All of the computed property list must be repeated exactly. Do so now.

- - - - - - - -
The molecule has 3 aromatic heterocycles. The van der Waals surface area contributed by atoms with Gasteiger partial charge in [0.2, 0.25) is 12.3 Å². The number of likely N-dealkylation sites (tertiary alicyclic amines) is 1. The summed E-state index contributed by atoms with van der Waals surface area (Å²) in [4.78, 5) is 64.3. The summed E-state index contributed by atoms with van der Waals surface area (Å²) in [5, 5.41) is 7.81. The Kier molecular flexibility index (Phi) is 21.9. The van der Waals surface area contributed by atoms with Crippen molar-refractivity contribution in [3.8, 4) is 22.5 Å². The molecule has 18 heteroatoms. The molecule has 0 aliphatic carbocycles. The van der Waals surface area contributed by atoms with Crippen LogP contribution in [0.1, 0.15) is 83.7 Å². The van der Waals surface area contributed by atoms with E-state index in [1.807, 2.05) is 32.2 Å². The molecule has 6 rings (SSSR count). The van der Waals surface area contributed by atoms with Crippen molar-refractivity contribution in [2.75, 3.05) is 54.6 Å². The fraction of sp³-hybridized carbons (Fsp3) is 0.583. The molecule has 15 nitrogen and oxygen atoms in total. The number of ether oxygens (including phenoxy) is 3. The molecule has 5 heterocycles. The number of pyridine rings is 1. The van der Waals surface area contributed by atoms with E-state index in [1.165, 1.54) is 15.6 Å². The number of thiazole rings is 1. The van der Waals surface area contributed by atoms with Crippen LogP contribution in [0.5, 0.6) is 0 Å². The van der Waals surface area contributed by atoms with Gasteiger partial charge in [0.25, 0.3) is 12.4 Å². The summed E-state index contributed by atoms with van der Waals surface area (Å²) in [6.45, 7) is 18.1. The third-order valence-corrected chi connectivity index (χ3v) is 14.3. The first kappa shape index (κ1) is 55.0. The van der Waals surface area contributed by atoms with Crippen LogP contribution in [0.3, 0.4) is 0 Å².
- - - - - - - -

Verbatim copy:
The molecule has 3 aromatic heterocycles. The van der Waals surface area contributed by atoms with Gasteiger partial charge in [0.2, 0.25) is 12.3 Å². The number of likely N-dealkylation sites (tertiary alicyclic amines) is 1. The summed E-state index contributed by atoms with van der Waals surface area (Å²) in [4.78, 5) is 64.3. The summed E-state index contributed by atoms with van der Waals surface area (Å²) in [5, 5.41) is 7.81. The Kier molecular flexibility index (Phi) is 21.9. The van der Waals surface area contributed by atoms with Crippen molar-refractivity contribution in [3.8, 4) is 22.5 Å². The molecule has 18 heteroatoms. The molecule has 0 aliphatic carbocycles. The van der Waals surface area contributed by atoms with Crippen LogP contribution in [0.1, 0.15) is 83.7 Å². The van der Waals surface area contributed by atoms with E-state index in [1.807, 2.05) is 32.2 Å². The molecule has 6 rings (SSSR count). The van der Waals surface area contributed by atoms with Crippen molar-refractivity contribution in [2.75, 3.05) is 54.6 Å². The fraction of sp³-hybridized carbons (Fsp3) is 0.583. The molecule has 15 nitrogen and oxygen atoms in total. The number of ether oxygens (including phenoxy) is 3. The molecule has 5 heterocycles. The number of pyridine rings is 1. The van der Waals surface area contributed by atoms with E-state index in [1.165, 1.54) is 15.6 Å². The number of thiazole rings is 1. The van der Waals surface area contributed by atoms with Crippen LogP contribution in [0.5, 0.6) is 0 Å². The van der Waals surface area contributed by atoms with Gasteiger partial charge in [0.25, 0.3) is 12.4 Å². The summed E-state index contributed by atoms with van der Waals surface area (Å²) in [6.45, 7) is 18.1. The third-order valence-corrected chi connectivity index (χ3v) is 14.3. The first kappa shape index (κ1) is 55.0. The van der Waals surface area contributed by atoms with Crippen LogP contribution in [0.3, 0.4) is 0 Å².